What is “proper” nutrition?

Proper nutrition, regardless of disability, is needed at every age to maintain maximum health and growth. The requirements for good […]

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Proper nutrition, regardless of disability, is needed at every age to maintain maximum health and growth. The requirements for good nutrition vary considerably, however; babies, teenagers, young adults, middle-aged and elderly people all have different nutritional needs. Because of biochemicalindividuality,the nutritional requirements of people vary considerably due to various ethnic and racial backgrounds as well, and the environmental effects on the body. Recommended daily allowances (RDA)s were established for healthy adult with a good genetic background. RDAs are not valid as a nutritional guide for anyone with an acute or chronic illness. Under such circumstances, RDAs may become quite high. There are special nutritional needs for pregnant women, and there are different requirements between the sexes at various ages.

Young children may have various nutritional deficiencies, since their digestive organs are still developing. Elderly people experience a degeneration of their digestive organs, so special attention must be given to their diet. Both digestion and absorption of food for proper nutrition, however the absorption is usually a problem only with small children and the elderly. Proper digestion is the dominant factor.

Minerals in the diet play a key role in proper nutrition, and are needed for the formation of many enzymes, coenzymes and some vitamins. The majority of the minerals we consume come from plants grown in soil having these minerals. The various trace minerals are not evenly distributed in the soil of the United States, or elsewhere. Farmers are not replenishing the minerals in the soil. Since they are continually being leached from the soil, tables of mineral contents contained in books may be deceptive.

Too much fat or sugar in the diet is unhealthy. Often, a craving for these is due to various vitamin or mineral deficiency. The main cause of true allergies is the improper digestion and/or absorption of proteins. The so-called hypo-allergenic materials are materials without protein.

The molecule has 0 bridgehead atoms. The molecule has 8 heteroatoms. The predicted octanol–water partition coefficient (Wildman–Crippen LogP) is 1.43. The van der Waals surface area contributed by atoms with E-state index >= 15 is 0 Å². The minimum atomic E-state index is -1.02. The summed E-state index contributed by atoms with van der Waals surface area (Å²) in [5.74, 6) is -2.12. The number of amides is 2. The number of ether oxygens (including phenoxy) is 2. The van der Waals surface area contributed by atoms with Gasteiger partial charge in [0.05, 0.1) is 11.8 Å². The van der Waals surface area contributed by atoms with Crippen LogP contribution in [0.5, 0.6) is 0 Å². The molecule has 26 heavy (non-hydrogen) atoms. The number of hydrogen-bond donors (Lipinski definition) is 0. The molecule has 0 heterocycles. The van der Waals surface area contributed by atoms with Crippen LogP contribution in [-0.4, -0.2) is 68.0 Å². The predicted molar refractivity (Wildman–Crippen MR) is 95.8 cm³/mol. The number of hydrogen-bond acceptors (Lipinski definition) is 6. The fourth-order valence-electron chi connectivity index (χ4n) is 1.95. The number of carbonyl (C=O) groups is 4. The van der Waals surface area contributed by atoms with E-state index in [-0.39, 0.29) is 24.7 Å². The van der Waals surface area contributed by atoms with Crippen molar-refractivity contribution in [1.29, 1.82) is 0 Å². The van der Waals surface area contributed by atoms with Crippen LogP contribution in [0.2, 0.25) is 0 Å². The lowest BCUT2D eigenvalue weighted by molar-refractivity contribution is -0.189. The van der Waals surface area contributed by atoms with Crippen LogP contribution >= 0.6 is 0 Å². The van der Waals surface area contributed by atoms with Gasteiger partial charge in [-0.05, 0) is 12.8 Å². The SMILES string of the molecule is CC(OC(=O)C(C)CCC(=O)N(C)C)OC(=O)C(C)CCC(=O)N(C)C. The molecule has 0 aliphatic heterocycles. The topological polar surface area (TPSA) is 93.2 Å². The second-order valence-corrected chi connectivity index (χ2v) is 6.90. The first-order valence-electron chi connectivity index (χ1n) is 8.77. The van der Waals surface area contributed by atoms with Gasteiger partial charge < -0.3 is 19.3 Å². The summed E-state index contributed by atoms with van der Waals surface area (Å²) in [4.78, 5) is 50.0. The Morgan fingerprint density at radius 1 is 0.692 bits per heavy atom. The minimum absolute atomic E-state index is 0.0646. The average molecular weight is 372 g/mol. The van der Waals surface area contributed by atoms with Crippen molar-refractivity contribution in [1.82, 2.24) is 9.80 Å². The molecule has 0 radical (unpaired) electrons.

Enzymes and some vitamins are destroyed by the heat from cooking and baking. Raw vegetables, fruits and grains, because of their fibrous cell structure, are relatively indigestible.

The majority of prescription drugs produce various nutritional deficiencies and should, therefore, be taken with appropriate nutritional supplements. Antibiotics, used internally, destroy the friendly intestinal bacteria we need for proper digestion, and therefore antibiotics should be supplemented with bactobacillus acidophilus tablets or powder. Toxic materials in the environment, and in foods or drugs, are tolerated differently by people, depending on the health of their kidneys and liver, and on the enzymes and sulfur-containing amino acids they have for destroying and eliminating various toxins or poisons. Toxins in food or drugs are often a primary cause of high blood pressure.

Obviously, many people need to alter their dietary habits, and take nutritional supplements, to maintain good health. Everyone should have a checkup annually with the proper lab tests and exams, with an access on nutritional factors.

Dr. Harold Johnson is owner/ director of the Whole Health Center, St. Louis Park. He will answer specific, nutrition-related questions in upcoming issues of ACCESS PRESS. Address your questions to Harold A. Johnson, ND., c/o Access Press, 3338 University Ave S.E., Minneapolis, Mn 55414.

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